Car brake system – driving licence theory

Dual-circuit brake system

Dual-circuit brake systems entail the footbrake being divided into two independent parts. If one circuit (brake for 2 wheels) fails, the second circuit (remaining 2 wheels) functions as normal. This increases the level of safety and is a feature of all apart from the oldest of cars.

Modern cars have hydraulic brakes. This means that the braking force is transferred from the pedal to the brakes with the help of a special brake fluid.

Wheel removed from a car.

Wheel removed from a car with disc brakes. The brake caliper is the grey part above the disc to the left.

When the brake fluid reaches the wheel, it operates the brake. There are 2 different types of brakes: disc brakes and drum brakes.

Disc brakes

Disc brakes have an open brake disc and a caliper which is pressed against the disc when you brake. These brakes are normal for the front wheels, but have also become increasingly common in use on all wheels as they are often more effective than drum brakes.

Drum brakes

Drum brakes have a closed construction consisting of a round drum. Inside the drum are brake shoes which are pressed against the drum when you brake. These brakes are commonly used for the back wheels.

ABS brakes

Anti-lock brakes (ABS) help you to maintain control of the car (manoeuvrability) in conjunction with forceful braking. The braking distance can be decreased, but in certain cases may be increased.

How ABS brakes work

  1. You press down the brake pedal hard, which causes the wheels to lock (car glides forward, tyres “squeal”).
  2. The ABS system senses instantly that the wheels have locked (as they are not turning).
  3. The ABS system releases some of the pressure on the brakes so that the tyres begin to turn.
  4. The ABS system then adapts the braking force so that it is as strong as possible without becoming excessive and locking the brakes.

As the wheels are not locked, you can steer in conjunction with braking with ABS. This is very important if you need to swerve to avoid something.

Confusion and ignorance among drivers regarding ABS

When you brake hard with a car which features ABS, the pedal may begin to stutter and pulsate (it sounds as if something is wrong). This is entirely normal, however, as this is how the ABS system works!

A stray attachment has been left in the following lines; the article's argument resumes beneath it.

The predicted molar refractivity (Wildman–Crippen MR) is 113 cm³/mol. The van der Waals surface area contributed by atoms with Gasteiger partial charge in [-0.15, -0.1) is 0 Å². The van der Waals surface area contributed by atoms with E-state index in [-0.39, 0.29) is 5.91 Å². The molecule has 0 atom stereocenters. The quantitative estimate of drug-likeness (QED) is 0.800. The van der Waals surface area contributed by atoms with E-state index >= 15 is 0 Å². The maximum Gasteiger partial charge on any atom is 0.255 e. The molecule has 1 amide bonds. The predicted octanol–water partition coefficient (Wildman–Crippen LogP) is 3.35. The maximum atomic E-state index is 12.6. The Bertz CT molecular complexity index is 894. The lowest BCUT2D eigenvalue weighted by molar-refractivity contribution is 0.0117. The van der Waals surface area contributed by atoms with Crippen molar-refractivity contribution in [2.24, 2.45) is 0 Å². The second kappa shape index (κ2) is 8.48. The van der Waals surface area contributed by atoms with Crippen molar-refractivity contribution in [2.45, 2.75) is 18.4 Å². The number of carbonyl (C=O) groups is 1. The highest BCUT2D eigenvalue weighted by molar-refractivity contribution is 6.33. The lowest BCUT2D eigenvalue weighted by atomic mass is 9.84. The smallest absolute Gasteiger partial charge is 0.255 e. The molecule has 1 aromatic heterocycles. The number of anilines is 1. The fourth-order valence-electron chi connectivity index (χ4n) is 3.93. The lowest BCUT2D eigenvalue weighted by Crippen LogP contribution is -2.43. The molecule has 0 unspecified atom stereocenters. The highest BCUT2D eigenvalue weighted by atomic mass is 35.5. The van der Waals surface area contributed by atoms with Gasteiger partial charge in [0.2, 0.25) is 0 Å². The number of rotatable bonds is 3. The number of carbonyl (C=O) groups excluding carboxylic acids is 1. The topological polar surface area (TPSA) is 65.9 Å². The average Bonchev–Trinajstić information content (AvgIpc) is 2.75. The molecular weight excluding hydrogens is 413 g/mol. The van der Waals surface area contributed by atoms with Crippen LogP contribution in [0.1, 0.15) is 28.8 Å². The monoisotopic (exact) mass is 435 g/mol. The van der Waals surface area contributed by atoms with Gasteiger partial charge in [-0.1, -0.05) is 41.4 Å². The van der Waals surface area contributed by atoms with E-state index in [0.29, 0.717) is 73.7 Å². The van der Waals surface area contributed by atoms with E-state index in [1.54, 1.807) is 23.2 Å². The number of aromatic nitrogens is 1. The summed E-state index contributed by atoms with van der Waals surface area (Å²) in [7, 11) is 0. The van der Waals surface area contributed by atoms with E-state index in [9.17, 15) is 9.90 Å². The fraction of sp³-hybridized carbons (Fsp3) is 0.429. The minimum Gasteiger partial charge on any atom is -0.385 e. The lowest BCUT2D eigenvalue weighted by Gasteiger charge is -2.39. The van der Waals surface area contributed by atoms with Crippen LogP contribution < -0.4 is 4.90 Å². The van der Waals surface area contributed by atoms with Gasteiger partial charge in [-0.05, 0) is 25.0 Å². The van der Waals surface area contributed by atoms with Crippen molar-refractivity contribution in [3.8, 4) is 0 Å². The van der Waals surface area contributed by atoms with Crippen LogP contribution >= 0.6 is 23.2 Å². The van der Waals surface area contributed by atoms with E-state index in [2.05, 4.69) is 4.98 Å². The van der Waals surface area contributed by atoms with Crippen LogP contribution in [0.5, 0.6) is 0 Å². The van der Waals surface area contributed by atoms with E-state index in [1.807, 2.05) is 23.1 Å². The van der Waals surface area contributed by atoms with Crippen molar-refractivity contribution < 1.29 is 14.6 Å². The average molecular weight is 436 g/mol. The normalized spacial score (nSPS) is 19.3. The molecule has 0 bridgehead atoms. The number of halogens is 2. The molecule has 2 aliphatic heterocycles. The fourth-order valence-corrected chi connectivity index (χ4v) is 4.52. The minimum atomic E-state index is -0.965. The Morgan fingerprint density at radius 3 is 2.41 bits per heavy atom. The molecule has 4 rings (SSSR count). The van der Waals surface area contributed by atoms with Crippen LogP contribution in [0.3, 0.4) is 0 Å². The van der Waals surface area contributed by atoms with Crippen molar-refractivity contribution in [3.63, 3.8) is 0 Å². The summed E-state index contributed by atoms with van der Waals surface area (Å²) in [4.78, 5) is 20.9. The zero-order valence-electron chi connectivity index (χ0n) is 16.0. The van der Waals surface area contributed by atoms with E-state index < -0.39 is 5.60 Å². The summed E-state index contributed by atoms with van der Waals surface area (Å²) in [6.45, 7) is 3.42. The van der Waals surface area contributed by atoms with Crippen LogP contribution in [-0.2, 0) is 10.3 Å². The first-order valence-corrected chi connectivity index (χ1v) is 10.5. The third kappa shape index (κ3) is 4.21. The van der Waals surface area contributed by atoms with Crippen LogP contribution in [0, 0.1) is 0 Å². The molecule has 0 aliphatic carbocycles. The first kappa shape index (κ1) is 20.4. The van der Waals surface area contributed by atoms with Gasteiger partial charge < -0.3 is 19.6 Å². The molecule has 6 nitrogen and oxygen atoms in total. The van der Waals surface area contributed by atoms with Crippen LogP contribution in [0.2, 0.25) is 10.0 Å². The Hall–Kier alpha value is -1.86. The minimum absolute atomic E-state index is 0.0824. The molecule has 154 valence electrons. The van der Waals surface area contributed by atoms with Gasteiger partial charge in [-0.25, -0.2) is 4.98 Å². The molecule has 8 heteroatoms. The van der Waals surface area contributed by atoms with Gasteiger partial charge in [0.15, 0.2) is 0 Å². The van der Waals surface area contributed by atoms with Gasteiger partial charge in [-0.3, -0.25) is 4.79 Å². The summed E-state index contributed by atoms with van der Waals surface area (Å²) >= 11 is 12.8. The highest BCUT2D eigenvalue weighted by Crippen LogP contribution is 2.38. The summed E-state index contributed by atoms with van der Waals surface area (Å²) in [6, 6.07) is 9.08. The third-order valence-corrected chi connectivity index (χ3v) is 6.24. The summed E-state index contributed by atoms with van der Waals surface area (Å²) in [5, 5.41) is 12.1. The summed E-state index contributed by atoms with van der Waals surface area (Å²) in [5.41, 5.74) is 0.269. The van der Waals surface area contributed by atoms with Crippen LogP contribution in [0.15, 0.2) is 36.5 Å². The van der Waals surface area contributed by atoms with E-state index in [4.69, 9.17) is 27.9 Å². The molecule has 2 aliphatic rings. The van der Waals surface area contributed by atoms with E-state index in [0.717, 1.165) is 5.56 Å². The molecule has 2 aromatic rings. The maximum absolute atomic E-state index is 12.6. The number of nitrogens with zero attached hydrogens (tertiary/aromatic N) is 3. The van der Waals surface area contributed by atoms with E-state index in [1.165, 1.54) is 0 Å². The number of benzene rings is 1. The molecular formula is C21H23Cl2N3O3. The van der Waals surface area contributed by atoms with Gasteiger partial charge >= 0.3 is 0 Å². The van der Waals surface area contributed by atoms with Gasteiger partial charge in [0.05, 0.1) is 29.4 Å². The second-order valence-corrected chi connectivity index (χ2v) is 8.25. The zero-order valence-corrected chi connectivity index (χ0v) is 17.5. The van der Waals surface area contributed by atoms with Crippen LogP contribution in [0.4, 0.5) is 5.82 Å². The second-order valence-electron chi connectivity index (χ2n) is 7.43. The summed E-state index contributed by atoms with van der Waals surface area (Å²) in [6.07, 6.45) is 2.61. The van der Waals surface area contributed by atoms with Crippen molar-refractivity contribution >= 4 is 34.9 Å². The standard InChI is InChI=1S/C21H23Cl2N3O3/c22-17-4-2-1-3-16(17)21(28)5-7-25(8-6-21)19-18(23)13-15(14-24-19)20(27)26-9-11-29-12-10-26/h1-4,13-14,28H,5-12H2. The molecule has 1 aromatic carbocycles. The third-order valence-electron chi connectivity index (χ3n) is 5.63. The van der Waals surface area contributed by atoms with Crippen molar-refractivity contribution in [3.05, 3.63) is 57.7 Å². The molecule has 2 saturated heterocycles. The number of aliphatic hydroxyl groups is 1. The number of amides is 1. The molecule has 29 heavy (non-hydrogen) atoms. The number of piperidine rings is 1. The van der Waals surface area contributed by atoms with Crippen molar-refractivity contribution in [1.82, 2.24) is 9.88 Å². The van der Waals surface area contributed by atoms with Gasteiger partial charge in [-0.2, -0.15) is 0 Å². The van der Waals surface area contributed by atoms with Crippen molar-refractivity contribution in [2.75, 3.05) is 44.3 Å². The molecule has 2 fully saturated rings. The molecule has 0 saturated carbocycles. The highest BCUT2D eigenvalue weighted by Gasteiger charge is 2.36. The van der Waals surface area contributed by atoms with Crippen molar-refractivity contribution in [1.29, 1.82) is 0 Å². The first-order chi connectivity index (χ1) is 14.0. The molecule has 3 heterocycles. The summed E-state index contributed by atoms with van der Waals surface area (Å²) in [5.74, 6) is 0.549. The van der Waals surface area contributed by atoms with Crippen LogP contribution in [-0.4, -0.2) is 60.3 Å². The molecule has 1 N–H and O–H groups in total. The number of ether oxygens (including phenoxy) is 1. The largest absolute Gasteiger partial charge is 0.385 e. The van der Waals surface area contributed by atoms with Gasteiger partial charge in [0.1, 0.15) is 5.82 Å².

You should continue to hold down the pedal as hard as you can, without releasing, however strange it feels.

Drivers releasing the brakes is, however, still common – so much so that there are Brake Assist (BA) systems which, in connection with forceful braking, retain the pressure on the brake pedal despite the driver releasing it.

Faulty brakes – test

In order to test the brakes, press the pedal down hard for 20 seconds and check for the following:

  • If the brake pedal sinks very low, this indicates wear.
  • Should the pedal continue to sink slowly, despite the fact that you have reached the “bottom”, this means there is probably a leak in the brake system. This poses a very serious traffic hazard and must be rectified immediately.
  • If the pedal feels springy, this may be due to air in the brake system. Take the car to a shop to have this rectified.

It is also important to test the brakes once in a while. If the car is pulling to one side, it is time to take it to the shop.

It is especially important to test the brakes after washing the car, as the water has a negative impact on them. Forceful, controlled braking will dry up the moisture.

Brake fluid

Brake fluid

Brake fluid is normally yellow and is topped up in one of the smaller reservoirs in the engine compartment.

If you make a kink in a garden hose, this leads to a build-up of pressure as the water has nowhere to go. Hydraulic brake systems work in the same way.

The brake lines are filled to maximum capacity and when you press on the brake pedal, the brake fluid wants to exit via the other end. This is not possible, as the system is closed. The result is that the fluid presses on the brakes so that the car stops.

As the brake fluid is liquid, the brake lines (which the fluid travels through) can be curved to fit the car’s form.

Changing brake fluid

One problem with brake fluid is that it attracts moisture/water, which can lead to a deterioration of its properties. This means that it needs to be changed every two years as a rule.

Brake servo (vacuum servo)

Just like power steering, the brake servo helps you by reducing the force required from you when depressing the brake pedal. The brake servo only works when the engine is running.

Test to see if the brake servo is working

  1. Pump the brake pedal a few times with the engine switched off.
  2. Start the car with the brake pedal depressed.
  3. If the pedal sinks when the engine starts, the servo is working as it should.

Parking brake (handbrake)

The handbrake is there to stop the car from rolling when it is parked. This normally applies the brakes to the back wheels. Things to consider with the handbrake:

  • Do not use if it is cold and humid, as there is a risk that it will freeze in place.
  • It may seize up if you do not use it regularly.
  • In addition to the parking brake, it is good to put the car in first gear, as this further reduces the risk that the car will roll.
  • Check to see whether the parking brake is working:
    • Set the car rolling down a hill and then pull on the brake.
    • Try to drive with the brake on.

Practice theory tests

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Last updated 2017-09-08.